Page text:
The Anonymous Widower

Errochty Hydro-Electric Power Station

The Errochty hydro-electric power station is one of the stations in the Tummel hydro-electric power scheme.

This Google Map shows the relative locations of Lochs Errochty, Rannoch and Tummel.

Note.

  1. Loch Errochty is at the top in the middle.
  2. Loch Rannoch is in the West.
  3. Loch Tummel is in the East.

This Google Map shows the Eastern end of Loch Errochty.

Note the dam at the Eastern end of the loch.

  1. The dam is 354 metres long by 49 metres high.
  2. The dam was built in 1957 and the lake is man-made.
  3. The loch stands at 330 metres above sea level.
  4. Water flows from the loch to the Errochty power station at the Western end of Loch Tummel, through a ten kilometre long tunnel.

This Google Map shows Errochty power station and Loch Tummel.

Note.

  1. Errochty power station is at the top of the map in the middle on the channel connecting it to the River Tummel.
  2. Errochty power station has two turbines and a maximum output of 75 MW.
  3. There is what appears to be a large switching station at the Western side of the map.

This page on the Strathclyde University gives a list the pumped storage potential for the Scottish hydrogen-electric power stations.

It states that the Errochty power station and Loch Errochty have a potential to be upgraded into a 16 GWh pumped storage scheme.

I obviously don’t know for sure, but I suspect this could be an easier scheme to convert, if the current turbines could be replaced with pump/turbines.

Water Supply To The Loch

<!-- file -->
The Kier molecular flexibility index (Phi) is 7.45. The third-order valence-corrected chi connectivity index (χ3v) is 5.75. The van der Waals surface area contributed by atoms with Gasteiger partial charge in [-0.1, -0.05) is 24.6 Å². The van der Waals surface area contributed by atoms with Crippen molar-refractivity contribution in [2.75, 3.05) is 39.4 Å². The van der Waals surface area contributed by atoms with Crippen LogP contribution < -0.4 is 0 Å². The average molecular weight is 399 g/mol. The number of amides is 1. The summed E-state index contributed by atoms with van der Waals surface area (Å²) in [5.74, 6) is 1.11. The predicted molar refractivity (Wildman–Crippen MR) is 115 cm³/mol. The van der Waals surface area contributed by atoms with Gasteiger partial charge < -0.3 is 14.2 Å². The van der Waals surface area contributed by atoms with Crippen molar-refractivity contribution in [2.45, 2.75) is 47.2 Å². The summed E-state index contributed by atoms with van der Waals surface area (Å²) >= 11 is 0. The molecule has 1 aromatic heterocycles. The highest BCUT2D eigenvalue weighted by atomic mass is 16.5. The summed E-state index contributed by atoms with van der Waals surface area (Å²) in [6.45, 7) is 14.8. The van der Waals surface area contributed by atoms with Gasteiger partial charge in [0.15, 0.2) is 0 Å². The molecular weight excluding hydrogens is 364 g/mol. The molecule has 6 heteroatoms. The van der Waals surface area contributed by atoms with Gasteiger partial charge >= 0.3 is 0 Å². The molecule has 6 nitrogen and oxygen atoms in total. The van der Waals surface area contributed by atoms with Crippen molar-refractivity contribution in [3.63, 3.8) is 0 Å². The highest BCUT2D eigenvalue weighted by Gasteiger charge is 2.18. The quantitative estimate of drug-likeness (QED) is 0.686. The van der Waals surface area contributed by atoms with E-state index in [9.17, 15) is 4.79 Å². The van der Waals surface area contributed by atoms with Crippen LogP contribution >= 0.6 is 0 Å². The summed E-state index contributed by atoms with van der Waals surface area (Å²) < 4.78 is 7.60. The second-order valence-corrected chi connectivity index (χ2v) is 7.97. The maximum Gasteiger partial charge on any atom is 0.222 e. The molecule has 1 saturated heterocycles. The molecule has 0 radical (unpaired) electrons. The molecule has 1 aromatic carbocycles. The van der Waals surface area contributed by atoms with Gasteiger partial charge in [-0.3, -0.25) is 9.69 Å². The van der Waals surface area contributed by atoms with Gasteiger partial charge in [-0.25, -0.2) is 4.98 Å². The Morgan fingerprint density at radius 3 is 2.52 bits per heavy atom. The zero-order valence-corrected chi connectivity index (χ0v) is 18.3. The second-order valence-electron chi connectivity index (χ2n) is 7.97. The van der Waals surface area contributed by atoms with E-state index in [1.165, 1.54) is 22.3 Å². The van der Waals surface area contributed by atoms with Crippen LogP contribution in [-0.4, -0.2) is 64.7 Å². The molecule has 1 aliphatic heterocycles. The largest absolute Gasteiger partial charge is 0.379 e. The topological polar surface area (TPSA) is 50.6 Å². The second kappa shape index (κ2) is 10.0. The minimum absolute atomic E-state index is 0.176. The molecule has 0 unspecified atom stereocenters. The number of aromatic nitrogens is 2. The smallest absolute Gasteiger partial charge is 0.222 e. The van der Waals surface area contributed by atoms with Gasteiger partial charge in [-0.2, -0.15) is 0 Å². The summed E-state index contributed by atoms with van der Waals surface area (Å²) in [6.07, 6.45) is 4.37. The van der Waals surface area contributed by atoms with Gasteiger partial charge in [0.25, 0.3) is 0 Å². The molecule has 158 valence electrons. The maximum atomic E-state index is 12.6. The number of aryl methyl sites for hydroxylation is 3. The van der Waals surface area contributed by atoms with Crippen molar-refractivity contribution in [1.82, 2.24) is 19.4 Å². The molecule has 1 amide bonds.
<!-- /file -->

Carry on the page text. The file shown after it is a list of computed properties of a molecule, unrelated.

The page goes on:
There is a section with this title in the Wikipedia entry for Loch Errochty.

This is said.

Loch Errochty’s main feeder streams are the Allt Sléibh and the Allt Ruighe nan Saorach which both rise in the high ground to the west of the head of the loch. Other small streams flow directly off the 892-metre-high (2,927 ft) mountain of Beinn a’ Chuallaich which stands just to the south. Supplementary water is diverted into the loch from the east by the Errochty catchwater, a system of tunnels and surface pipelines at a height of approximately 380 metres which redirects water from five small tributary streams of the River Garry, and the Garry itself. The catchwater then goes through a tunnel in the hill which separates the Garry and Errochty valleys to join the loch. This method of re-directing water allows it to be used more often to generate electricity. Some of the water within the Tummel scheme passes through five of the power stations and thus generates electricity five times.

That strikes me as being very sophisticated for the 1950s and if the engineering and tunnels are up to a high standard, it might be that conversion of this power station to a 75 MW power station with 16 GWh pumped storage is a distinct possibility.

It might even be possible to increase the generating capacity of the power station.

February 19, 2022 - Posted by | Energy, Energy Storage | , ,

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